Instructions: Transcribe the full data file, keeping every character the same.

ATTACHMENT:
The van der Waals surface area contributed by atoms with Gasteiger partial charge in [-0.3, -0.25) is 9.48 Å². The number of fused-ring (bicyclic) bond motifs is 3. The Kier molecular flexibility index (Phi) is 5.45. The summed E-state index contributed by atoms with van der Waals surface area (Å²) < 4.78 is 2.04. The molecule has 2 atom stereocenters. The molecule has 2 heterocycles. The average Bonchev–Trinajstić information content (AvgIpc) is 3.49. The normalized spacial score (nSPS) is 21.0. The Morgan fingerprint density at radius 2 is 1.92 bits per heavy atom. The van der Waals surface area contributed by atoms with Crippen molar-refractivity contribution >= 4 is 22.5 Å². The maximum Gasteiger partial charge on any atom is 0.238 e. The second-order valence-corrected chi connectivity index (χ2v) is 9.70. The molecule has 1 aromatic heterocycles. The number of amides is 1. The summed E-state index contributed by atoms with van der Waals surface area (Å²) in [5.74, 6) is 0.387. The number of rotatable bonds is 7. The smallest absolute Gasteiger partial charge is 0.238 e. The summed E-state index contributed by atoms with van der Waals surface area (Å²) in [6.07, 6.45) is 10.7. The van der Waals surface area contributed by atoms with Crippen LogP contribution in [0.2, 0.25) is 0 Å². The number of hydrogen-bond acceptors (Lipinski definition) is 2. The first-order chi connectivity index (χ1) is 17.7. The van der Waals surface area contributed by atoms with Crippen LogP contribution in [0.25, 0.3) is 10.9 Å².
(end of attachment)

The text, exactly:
The van der Waals surface area contributed by atoms with Gasteiger partial charge in [-0.3, -0.25) is 9.48 Å². The number of fused-ring (bicyclic) bond motifs is 3. The Kier molecular flexibility index (Phi) is 5.45. The summed E-state index contributed by atoms with van der Waals surface area (Å²) < 4.78 is 2.04. The molecule has 2 atom stereocenters. The molecule has 2 heterocycles. The average Bonchev–Trinajstić information content (AvgIpc) is 3.49. The normalized spacial score (nSPS) is 21.0. The Morgan fingerprint density at radius 2 is 1.92 bits per heavy atom. The van der Waals surface area contributed by atoms with Crippen molar-refractivity contribution >= 4 is 22.5 Å². The maximum Gasteiger partial charge on any atom is 0.238 e. The second-order valence-corrected chi connectivity index (χ2v) is 9.70. The molecule has 1 aromatic heterocycles. The number of amides is 1. The summed E-state index contributed by atoms with van der Waals surface area (Å²) in [5.74, 6) is 0.387. The number of rotatable bonds is 7. The smallest absolute Gasteiger partial charge is 0.238 e. The summed E-state index contributed by atoms with van der Waals surface area (Å²) in [6.07, 6.45) is 10.7. The van der Waals surface area contributed by atoms with Crippen LogP contribution in [0.2, 0.25) is 0 Å². The number of hydrogen-bond acceptors (Lipinski definition) is 2. The first-order chi connectivity index (χ1) is 17.7. The van der Waals surface area contributed by atoms with Crippen LogP contribution in [0.25, 0.3) is 10.9 Å².